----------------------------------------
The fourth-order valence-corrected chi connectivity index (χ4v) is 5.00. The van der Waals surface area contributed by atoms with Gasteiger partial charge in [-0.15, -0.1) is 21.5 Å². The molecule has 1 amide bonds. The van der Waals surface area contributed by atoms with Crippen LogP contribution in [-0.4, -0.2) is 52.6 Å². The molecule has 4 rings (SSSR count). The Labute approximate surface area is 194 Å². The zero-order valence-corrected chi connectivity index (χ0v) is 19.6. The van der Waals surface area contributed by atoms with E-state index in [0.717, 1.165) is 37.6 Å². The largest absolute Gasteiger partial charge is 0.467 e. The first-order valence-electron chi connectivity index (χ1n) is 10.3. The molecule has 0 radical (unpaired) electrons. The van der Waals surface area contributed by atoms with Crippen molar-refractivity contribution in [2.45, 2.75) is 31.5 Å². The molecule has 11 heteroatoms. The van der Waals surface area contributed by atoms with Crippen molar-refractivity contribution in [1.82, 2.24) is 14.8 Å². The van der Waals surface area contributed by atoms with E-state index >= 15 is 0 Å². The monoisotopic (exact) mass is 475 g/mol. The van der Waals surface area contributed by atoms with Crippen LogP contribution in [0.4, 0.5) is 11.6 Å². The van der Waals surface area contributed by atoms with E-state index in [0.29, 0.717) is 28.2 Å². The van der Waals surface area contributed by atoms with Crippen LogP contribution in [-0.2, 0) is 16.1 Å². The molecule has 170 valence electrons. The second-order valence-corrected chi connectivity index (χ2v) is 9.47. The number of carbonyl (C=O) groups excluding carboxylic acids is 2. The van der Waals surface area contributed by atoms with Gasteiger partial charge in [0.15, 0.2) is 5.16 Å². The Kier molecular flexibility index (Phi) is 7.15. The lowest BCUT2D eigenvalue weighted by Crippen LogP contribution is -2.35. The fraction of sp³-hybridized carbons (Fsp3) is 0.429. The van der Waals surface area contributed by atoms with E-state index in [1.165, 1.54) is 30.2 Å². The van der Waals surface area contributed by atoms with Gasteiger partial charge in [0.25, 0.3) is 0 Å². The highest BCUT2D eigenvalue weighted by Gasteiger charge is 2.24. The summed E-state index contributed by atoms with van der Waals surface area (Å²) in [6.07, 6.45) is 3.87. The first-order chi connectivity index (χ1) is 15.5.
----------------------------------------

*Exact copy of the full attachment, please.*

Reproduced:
The fourth-order valence-corrected chi connectivity index (χ4v) is 5.00. The van der Waals surface area contributed by atoms with Gasteiger partial charge in [-0.15, -0.1) is 21.5 Å². The molecule has 1 amide bonds. The van der Waals surface area contributed by atoms with Crippen LogP contribution in [-0.4, -0.2) is 52.6 Å². The molecule has 4 rings (SSSR count). The Labute approximate surface area is 194 Å². The zero-order valence-corrected chi connectivity index (χ0v) is 19.6. The van der Waals surface area contributed by atoms with E-state index in [0.717, 1.165) is 37.6 Å². The largest absolute Gasteiger partial charge is 0.467 e. The first-order valence-electron chi connectivity index (χ1n) is 10.3. The molecule has 0 radical (unpaired) electrons. The van der Waals surface area contributed by atoms with Crippen molar-refractivity contribution in [2.45, 2.75) is 31.5 Å². The molecule has 11 heteroatoms. The van der Waals surface area contributed by atoms with Crippen molar-refractivity contribution in [1.82, 2.24) is 14.8 Å². The van der Waals surface area contributed by atoms with E-state index >= 15 is 0 Å². The monoisotopic (exact) mass is 475 g/mol. The van der Waals surface area contributed by atoms with Crippen LogP contribution in [0.4, 0.5) is 11.6 Å². The van der Waals surface area contributed by atoms with E-state index in [0.29, 0.717) is 28.2 Å². The van der Waals surface area contributed by atoms with Crippen LogP contribution in [-0.2, 0) is 16.1 Å². The molecule has 170 valence electrons. The second-order valence-corrected chi connectivity index (χ2v) is 9.47. The number of carbonyl (C=O) groups excluding carboxylic acids is 2. The van der Waals surface area contributed by atoms with Gasteiger partial charge in [0.15, 0.2) is 5.16 Å². The Kier molecular flexibility index (Phi) is 7.15. The lowest BCUT2D eigenvalue weighted by Crippen LogP contribution is -2.35. The fraction of sp³-hybridized carbons (Fsp3) is 0.429. The van der Waals surface area contributed by atoms with E-state index in [1.165, 1.54) is 30.2 Å². The van der Waals surface area contributed by atoms with Gasteiger partial charge in [0.25, 0.3) is 0 Å². The highest BCUT2D eigenvalue weighted by Gasteiger charge is 2.24. The summed E-state index contributed by atoms with van der Waals surface area (Å²) in [6.07, 6.45) is 3.87. The first-order chi connectivity index (χ1) is 15.5.